Local wineries in the metro DC area are also of increasingly high quality. Wine Enthusiast covered some of the leaders in Virginia’s wine scene and visiting local wineries is one of my favorite lower-cost outings. Many wineries allow you to bring your own picnic lunch, and after a few dollars enjoying a tasting, I select my favorite bottle and enjoy it with a homemade charcuterie platter.
Finally, I live frugally by learning new skills. There are two areas where this has helped me save money. First, I learned to cook! I actively rejected learning to cook for years because I had an irrational fear that it would make me too domestic. This all changed in 2015 when I got fed up with boring dinners and tried Blue Apron after a colleague’s encouragement.
My first recipes included Chicken Rollatini alla Cacciatore with Radiatore Pasta and Chicken Mole with Sweet Potatoes, Avocado, and Queso Fresco. These recipes intimidated me and initially took me forever to prepare. However, they were incredibly delicious and I kept customizing my deliveries and enjoying the satisfaction that comes with creating an amazing meal. Over time, I improved my confidence in the kitchen, became more skilled, and invested in a few key kitchen gadgets that made cooking a lot easier.
Learning to cook allows me to enjoy amazing meals at home, which means if I get a hankering for an amazing meal, I can often make it myself. My partner is a great chef but doesn’t enjoy eating out as much as I do, so it works out well that he can pitch in as sous chef (and do the dishes).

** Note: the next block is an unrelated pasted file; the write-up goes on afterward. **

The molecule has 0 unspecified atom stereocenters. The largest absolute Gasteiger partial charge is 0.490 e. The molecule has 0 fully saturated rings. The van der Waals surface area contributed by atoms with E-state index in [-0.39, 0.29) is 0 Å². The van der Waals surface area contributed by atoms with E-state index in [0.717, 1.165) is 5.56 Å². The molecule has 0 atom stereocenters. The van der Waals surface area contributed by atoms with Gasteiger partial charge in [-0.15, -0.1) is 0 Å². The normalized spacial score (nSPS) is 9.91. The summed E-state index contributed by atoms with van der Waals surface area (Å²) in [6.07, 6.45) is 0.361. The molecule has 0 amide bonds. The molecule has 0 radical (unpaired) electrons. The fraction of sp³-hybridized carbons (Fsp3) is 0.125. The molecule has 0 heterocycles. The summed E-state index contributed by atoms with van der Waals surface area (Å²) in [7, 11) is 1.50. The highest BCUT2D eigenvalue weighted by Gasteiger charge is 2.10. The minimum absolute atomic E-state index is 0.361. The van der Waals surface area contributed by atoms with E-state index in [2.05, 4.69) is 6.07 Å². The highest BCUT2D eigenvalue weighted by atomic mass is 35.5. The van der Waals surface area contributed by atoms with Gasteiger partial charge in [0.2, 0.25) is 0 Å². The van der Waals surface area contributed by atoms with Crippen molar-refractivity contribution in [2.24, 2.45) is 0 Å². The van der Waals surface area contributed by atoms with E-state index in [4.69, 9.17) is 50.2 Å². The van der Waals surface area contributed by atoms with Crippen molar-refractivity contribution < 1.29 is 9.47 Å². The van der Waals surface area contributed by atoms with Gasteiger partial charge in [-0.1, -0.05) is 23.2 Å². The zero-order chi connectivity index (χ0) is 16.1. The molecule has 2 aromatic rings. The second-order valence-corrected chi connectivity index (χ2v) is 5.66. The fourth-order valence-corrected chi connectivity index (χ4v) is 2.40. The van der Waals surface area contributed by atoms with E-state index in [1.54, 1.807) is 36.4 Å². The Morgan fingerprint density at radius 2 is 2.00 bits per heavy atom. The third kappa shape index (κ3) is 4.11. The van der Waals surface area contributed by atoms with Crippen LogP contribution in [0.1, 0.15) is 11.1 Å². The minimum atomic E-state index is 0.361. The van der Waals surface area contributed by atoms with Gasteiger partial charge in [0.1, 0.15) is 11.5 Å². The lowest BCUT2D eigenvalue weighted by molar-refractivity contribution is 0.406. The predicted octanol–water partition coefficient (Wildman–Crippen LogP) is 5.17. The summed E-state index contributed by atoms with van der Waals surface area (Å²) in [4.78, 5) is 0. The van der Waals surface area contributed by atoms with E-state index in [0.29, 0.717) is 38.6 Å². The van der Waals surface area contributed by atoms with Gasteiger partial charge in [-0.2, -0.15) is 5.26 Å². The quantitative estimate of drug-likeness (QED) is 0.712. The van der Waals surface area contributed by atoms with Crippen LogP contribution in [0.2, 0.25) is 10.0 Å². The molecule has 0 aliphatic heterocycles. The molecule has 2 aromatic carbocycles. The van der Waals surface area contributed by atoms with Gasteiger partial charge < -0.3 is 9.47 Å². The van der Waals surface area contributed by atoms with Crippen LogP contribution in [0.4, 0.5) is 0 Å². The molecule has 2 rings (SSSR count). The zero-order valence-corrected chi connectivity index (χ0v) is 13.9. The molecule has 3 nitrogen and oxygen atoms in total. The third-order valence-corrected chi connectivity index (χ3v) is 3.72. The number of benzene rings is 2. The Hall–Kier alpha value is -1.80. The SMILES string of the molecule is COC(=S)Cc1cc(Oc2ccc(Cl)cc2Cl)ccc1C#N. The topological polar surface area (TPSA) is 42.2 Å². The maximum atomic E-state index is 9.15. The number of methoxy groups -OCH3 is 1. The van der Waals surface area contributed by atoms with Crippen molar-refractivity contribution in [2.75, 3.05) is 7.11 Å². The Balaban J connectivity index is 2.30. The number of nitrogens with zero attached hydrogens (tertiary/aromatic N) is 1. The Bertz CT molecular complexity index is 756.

Additionally, my partner and I have developed our do-it-yourself skills. I grew up in a house where my parents tried to outsource as little as possible - so I was used to things like painting, wallpapering, landscaping, and installing tile. Mr. Financier often says the most valuable class he took in high school was a home improvement course, which culminated in each student building their own bathroom project, which included plumbing, electrical, and drywall.
When we moved into a house that we simply couldn’t afford (but bought anyway), being able to DIY saved us a tremendous amount. With so many fabulous resources available, we regularly build the knowledge and confidence to try ambitious projects. You can find a step-by-step tutorial for nearly anything. One of my favorites is House-Improvements, a YouTube channel and website run by an experienced contractor, Shannon, who is an excellent teacher.
When a home improvement project or repair doesn’t require the cost of labor, you can immediately pocket the difference, which can result in huge savings over time. You also get the priceless feeling that results from your own handiwork, something I feel anytime I look at the myriad of projects that Mr. Financier and I have completed around our home!
Those are three ways I live frugally, by reducing or eliminating low-value expenses, optimizing my entertainment spend, and learning new skills. I’m curious if you call yourself frugal...or if that’s a label you reject? If you are frugal, what tips would you share?
xoxo, Ms. Financer